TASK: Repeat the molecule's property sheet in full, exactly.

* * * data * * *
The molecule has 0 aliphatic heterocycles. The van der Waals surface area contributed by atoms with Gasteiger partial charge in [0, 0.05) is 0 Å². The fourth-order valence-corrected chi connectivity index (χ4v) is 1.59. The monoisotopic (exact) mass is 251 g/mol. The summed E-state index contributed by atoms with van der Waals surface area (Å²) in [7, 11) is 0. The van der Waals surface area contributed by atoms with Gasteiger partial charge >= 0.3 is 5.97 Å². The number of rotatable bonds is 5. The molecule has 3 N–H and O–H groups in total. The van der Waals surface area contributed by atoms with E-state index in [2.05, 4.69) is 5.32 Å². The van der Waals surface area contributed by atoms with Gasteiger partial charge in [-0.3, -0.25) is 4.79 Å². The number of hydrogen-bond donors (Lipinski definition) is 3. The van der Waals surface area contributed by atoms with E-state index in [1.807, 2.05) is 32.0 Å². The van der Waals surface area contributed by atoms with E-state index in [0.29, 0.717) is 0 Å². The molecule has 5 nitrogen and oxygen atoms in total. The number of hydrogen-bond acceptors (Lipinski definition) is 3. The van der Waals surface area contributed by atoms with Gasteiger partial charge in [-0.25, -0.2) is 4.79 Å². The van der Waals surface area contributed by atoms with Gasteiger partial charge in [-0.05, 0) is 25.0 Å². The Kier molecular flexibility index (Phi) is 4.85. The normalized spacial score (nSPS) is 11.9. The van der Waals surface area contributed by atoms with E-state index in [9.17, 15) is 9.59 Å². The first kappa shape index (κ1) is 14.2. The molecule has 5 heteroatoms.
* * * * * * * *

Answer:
The molecule has 0 aliphatic heterocycles. The van der Waals surface area contributed by atoms with Gasteiger partial charge in [0, 0.05) is 0 Å². The fourth-order valence-corrected chi connectivity index (χ4v) is 1.59. The monoisotopic (exact) mass is 251 g/mol. The summed E-state index contributed by atoms with van der Waals surface area (Å²) in [7, 11) is 0. The van der Waals surface area contributed by atoms with Gasteiger partial charge >= 0.3 is 5.97 Å². The number of rotatable bonds is 5. The molecule has 3 N–H and O–H groups in total. The van der Waals surface area contributed by atoms with E-state index in [2.05, 4.69) is 5.32 Å². The van der Waals surface area contributed by atoms with Gasteiger partial charge in [-0.3, -0.25) is 4.79 Å². The number of hydrogen-bond donors (Lipinski definition) is 3. The van der Waals surface area contributed by atoms with E-state index in [1.807, 2.05) is 32.0 Å². The van der Waals surface area contributed by atoms with E-state index in [0.29, 0.717) is 0 Å². The molecule has 5 nitrogen and oxygen atoms in total. The number of hydrogen-bond acceptors (Lipinski definition) is 3. The van der Waals surface area contributed by atoms with Gasteiger partial charge in [-0.25, -0.2) is 4.79 Å². The van der Waals surface area contributed by atoms with Gasteiger partial charge in [-0.05, 0) is 25.0 Å². The Kier molecular flexibility index (Phi) is 4.85. The normalized spacial score (nSPS) is 11.9. The van der Waals surface area contributed by atoms with E-state index in [9.17, 15) is 9.59 Å². The first kappa shape index (κ1) is 14.2. The molecule has 5 heteroatoms.